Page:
Communique Backing

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One thing I love about making my own quilts is that I can put just as much character into the back as the front. Now, that’s not to say that I do it on every quilt, but I felt like the Communique Quilt deserved a fun backing. After all, with all the detail on the front, the back would be pretty boring without some piecing.

communique quilt top closeup

For the backing I used left over fabric that I had pulled for the quilt.

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Yes, apparently I have WAY too much fabric, since I had enough to make this king-size top, the pieced back and still have left overs from this color palette.

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I’d tell you that I need an intervention, but I like my fabrics too much. Plus, I did get quite a few of the fabrics donated to me by friends and family. They know how much I like my scraps.  What about you? Do you use scraps to quilt?

Sharing over at:
Inspiration Monday at I Should Be Mopping the Floor
Made by You Monday at Skip to My Lou
Take-a-Look Tuesday at Sugar Bee Crafts

 

6 thoughts on “Communique Backing”

  1. Yes, scraps are all I can use, since they’re all I have. Many years ago I was involved in a quilting forum that bit the dust about the time Facebook took over the world (never had Facebook, never will) and some lovely quilters from the US sent me their leftover bits. I’ve also been given a few bits by Spanish friends, but women don’t sew here anymore, so finding cotton fabrics is hard. I’m starting to run short of good fabric, but we are now on a fixed income so I have to get very creative sometimes! A friend from church gave me some laces and ribbons for the attempt at a crazy quilt, which I may end up backing on chintz…not the best choice, but what I have. It’s nice to make something out of nothing…sometimes.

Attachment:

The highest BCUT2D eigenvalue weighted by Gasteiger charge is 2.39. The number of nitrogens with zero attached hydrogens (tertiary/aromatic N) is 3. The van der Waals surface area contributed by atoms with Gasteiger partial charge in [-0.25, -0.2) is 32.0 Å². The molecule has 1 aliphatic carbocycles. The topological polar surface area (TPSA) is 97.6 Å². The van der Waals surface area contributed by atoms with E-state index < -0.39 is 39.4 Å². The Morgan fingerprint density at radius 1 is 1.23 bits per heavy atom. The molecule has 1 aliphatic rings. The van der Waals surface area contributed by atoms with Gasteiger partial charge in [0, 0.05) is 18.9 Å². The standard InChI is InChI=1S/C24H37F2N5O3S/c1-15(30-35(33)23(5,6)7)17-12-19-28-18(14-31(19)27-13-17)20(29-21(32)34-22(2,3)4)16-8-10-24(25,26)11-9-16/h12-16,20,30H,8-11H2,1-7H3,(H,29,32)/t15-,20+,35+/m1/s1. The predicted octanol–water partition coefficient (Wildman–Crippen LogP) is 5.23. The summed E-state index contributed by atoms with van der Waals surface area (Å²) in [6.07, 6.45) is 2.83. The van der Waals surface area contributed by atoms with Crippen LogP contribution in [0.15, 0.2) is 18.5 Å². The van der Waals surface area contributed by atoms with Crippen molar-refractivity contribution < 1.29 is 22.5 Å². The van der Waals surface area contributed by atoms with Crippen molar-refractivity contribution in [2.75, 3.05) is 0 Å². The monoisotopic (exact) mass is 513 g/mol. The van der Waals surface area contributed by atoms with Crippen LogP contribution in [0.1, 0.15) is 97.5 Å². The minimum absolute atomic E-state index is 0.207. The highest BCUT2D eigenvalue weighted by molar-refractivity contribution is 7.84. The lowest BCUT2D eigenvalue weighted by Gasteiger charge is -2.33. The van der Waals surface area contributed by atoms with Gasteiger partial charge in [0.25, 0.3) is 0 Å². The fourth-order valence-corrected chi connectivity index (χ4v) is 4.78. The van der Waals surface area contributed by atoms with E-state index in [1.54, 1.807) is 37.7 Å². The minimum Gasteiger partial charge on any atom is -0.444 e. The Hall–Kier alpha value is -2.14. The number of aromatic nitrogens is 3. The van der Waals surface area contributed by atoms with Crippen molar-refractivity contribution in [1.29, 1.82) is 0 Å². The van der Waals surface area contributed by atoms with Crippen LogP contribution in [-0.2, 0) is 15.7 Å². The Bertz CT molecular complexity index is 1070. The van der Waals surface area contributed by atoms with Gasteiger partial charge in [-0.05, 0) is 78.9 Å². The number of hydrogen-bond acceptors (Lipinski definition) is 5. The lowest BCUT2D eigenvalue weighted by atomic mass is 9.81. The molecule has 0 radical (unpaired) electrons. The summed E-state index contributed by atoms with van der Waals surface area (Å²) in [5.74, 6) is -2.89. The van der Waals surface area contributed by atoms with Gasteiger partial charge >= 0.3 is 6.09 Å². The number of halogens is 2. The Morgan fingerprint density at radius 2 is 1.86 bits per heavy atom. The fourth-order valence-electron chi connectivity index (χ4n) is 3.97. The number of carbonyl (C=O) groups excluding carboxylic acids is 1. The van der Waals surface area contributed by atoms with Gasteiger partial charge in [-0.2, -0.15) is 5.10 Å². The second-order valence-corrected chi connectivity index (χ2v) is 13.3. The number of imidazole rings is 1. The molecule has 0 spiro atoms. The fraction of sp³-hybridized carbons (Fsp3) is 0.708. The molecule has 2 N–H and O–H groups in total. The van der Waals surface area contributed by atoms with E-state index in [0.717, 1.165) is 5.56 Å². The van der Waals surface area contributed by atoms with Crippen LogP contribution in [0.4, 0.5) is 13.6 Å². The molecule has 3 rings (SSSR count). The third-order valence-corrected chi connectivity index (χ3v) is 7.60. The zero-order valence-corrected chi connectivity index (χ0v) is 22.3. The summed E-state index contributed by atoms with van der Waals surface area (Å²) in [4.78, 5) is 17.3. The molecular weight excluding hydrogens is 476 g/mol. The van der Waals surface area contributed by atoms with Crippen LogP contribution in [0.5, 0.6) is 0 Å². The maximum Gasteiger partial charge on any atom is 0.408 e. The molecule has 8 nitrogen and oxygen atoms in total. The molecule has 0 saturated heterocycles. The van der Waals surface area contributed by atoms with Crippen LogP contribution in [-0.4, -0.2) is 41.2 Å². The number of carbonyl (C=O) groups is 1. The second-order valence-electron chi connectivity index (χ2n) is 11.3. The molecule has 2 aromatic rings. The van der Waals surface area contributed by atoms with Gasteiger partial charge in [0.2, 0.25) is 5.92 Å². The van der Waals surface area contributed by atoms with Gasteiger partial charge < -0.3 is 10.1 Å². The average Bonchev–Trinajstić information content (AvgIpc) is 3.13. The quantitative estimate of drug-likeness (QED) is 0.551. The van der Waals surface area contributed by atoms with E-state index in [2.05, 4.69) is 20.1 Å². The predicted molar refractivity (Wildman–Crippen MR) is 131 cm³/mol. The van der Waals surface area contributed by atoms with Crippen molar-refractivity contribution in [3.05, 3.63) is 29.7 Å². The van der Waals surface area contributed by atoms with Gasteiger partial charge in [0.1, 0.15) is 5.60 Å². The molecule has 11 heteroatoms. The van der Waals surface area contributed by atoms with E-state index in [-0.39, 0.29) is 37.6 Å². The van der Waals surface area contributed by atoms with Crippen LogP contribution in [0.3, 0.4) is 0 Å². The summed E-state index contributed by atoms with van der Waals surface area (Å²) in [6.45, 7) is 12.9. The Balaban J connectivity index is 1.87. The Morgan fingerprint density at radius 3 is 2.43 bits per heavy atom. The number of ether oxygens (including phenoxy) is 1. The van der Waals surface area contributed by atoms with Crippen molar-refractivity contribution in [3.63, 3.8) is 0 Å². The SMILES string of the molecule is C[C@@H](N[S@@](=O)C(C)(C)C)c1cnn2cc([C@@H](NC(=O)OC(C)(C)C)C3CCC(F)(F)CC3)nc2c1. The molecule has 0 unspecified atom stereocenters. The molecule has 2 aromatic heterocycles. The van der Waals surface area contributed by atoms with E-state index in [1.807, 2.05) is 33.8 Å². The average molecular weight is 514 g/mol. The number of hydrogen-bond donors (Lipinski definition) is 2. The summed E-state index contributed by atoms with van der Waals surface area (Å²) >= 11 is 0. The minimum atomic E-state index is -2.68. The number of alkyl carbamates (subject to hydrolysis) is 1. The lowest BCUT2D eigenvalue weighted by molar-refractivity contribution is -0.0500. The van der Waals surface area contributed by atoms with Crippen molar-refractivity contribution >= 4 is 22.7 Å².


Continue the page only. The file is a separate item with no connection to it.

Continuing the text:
1. I understand not having much money to work with, but not being able to find cottons just seems bizarre to me. I suppose I am pretty lucky to live in a place with so many sewing options.

      1. American women are still proud of their ability to save money and make their own, while in Europe, more expensive means it’s gotta be better, right? I’ve watched it happen over the last 30 years, as young women enter the workplace, they “don’t have time” to sew, knit, crochet etc. (ie, that’s old-timey stuff, strictly for grannies). The only fabrics that are easily available here (aside from curtain and upholstery material) are synthetics, fancy “party dress” fabrics (lamé, sequins and embroidered stuff, etc) or heavy woolens for winter suits and such. Quilting is high-fashion, expensive stuff here–fabric comes from the US and is very, very expensive. Or Japan–I love Japanese fabrics but at 6 Euros or more for a fat quarter, they stay in the shop window and I keep walking.

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